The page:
It was two years ago today that President Obama triumphantly signed the health care legislation. At the time, Vice President Biden called it a "big [redacted] deal." And it was.
Passed over the sustained and vociferous objections of not just many legislators, but millions of American citizens, the law is headed for a big Supreme Court battle even as new problems with it are discovered. See, for example, the Obamacare-enabled attack on religious freedom via the HHS mandate (which I'm headed to go protest here in D.C. in a little bit).
President Obama isn't making a big deal out of this birthday. No speeches are planned. No mention at all, it seems.
Charles Krauthammer writes:
Today, it’s the Catholic Church whose free-exercise powers are under assault from this cascade of diktats sanctioned by — indeed required by — Obamacare. Tomorrow it will be the turn of other institutions of civil society that dare stand between unfettered state and atomized citizen.
Rarely has one law so exemplified the worst of the Leviathan state — grotesque cost, questionable constitutionality and arbitrary bureaucratic coerciveness. Little wonder the president barely mentioned it in his latest State of the Union address. He wants to be reelected. He’d rather talk about other things.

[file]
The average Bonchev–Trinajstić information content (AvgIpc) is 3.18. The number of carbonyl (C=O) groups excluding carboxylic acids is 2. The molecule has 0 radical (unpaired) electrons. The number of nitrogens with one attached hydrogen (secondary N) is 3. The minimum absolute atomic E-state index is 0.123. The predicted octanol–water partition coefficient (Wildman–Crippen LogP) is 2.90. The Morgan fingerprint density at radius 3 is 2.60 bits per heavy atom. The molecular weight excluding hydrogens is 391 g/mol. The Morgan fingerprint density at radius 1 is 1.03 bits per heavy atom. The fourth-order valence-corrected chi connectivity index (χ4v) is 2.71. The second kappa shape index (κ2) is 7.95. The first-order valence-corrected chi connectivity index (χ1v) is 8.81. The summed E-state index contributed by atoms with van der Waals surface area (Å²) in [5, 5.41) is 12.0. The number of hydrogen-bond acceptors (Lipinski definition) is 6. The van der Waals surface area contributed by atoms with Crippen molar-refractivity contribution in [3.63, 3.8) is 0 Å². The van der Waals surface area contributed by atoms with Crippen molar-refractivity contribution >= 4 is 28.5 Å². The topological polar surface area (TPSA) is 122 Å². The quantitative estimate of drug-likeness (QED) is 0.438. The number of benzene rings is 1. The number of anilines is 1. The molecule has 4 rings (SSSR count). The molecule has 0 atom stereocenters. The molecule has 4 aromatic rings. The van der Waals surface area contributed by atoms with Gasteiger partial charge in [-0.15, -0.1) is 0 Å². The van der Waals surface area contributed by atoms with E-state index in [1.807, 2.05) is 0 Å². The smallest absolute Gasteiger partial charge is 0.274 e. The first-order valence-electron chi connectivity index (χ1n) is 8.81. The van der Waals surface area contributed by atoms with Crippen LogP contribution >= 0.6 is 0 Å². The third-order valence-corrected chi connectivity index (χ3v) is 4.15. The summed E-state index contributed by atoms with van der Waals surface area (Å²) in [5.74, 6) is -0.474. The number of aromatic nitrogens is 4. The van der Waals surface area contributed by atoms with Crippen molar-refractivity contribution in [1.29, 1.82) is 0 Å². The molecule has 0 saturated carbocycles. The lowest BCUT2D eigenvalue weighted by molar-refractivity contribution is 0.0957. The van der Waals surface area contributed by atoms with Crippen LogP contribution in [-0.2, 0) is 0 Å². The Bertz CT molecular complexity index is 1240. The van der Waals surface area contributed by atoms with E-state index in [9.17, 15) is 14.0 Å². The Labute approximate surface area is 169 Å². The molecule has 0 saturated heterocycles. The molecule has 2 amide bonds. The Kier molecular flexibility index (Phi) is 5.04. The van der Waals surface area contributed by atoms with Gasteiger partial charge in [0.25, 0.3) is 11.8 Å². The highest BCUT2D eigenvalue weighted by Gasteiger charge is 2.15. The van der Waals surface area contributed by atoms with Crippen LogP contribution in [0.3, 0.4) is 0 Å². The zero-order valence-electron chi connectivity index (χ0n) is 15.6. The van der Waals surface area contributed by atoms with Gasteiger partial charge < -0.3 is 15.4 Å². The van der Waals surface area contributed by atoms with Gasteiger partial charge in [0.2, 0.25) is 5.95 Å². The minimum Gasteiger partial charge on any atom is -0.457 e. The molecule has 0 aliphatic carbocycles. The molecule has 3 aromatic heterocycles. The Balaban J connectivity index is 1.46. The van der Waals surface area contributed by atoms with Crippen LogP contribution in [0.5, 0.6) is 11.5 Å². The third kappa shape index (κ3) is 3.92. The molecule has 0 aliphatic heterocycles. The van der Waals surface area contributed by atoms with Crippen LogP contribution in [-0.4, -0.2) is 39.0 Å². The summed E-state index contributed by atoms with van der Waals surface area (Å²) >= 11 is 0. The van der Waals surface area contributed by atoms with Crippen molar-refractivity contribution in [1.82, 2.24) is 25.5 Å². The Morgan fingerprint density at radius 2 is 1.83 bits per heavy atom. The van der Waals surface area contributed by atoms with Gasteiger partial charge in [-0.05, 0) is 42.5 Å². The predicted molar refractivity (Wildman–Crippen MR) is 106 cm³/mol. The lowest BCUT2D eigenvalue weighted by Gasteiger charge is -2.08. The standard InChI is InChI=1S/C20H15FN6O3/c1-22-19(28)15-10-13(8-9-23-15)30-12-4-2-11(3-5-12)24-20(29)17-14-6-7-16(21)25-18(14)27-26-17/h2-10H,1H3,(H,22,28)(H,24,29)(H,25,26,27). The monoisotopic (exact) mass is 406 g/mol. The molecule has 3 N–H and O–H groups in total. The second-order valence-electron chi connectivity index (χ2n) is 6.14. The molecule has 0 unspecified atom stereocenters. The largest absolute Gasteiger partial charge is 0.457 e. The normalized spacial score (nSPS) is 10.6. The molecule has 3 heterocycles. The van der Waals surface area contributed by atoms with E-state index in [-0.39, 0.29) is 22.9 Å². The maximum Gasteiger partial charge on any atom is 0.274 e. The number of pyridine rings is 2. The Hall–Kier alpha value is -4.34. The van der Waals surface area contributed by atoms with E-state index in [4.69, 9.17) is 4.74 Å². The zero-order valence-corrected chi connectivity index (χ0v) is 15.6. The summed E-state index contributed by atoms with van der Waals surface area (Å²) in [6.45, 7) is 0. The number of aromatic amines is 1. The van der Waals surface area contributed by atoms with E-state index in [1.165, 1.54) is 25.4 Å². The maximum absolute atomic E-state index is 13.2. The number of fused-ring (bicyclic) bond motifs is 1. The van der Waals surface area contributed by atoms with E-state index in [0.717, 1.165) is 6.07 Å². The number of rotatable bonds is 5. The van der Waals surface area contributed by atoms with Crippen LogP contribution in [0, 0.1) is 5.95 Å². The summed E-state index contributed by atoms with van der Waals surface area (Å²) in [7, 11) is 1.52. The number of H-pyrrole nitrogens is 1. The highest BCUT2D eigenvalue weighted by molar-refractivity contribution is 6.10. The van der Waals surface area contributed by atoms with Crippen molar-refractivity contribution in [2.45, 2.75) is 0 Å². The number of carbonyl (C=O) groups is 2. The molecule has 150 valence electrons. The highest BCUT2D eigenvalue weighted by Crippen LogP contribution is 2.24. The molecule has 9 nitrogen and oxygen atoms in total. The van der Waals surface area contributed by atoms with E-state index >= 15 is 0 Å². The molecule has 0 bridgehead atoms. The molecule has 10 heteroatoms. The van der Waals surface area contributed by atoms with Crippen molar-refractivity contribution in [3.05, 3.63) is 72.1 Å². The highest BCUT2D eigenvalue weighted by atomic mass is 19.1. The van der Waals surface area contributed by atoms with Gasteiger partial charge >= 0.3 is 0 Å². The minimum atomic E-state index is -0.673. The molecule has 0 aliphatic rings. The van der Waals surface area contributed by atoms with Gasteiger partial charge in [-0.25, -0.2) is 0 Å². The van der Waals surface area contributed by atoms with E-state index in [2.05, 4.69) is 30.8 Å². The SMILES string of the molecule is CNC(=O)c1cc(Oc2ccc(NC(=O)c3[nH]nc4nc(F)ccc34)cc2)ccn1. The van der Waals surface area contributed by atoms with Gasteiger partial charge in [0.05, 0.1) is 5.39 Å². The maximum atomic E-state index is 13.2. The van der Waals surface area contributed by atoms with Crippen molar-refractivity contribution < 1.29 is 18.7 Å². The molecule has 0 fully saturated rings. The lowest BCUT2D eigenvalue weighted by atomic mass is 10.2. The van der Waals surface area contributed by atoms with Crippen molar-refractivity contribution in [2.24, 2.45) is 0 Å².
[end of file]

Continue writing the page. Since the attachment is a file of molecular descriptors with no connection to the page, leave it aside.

But there’s no escaping it now. Oral arguments begin Monday at 10 a.m.
“At the two-year mark Friday, nearly everything that Democrats believed about the politics of health care has turned out to be false. And the ramifications for those miscalculations have been huge. They have haunted Obama’s presidency, soured business as usual at the Capitol and upended the conventional wisdom peddled by political strategists, who have rarely been so wrong about something so big.”
They focused on politics and little else in creating one of the largest legislative bungles in history. Their lack of focus on the actual, real-world policy implications is staggering to behold, even as we're left to handle all the damage.
But I'm a touch more hopeful about how the Supreme Court arguments will go. I'm more hopeful because of the weakness of arguments from the other side. I read the left's favorite court pundit, Linda Greenhouse, trying to make the argument that Obamacare's opponents were weak in yesterday's New York Times. Her argument scoffs at the idea that Obamacare is unprecedented, failing to understand the legal significance of its lack of precedent.
Dahlia Lithwick's piece in Slate appeals to, and I'm not joking, Nancy Pelosi's understanding of the Constitution to defend the law.
It makes me ever-so-slightly more confident that the right side will win. Even if we're still doomed.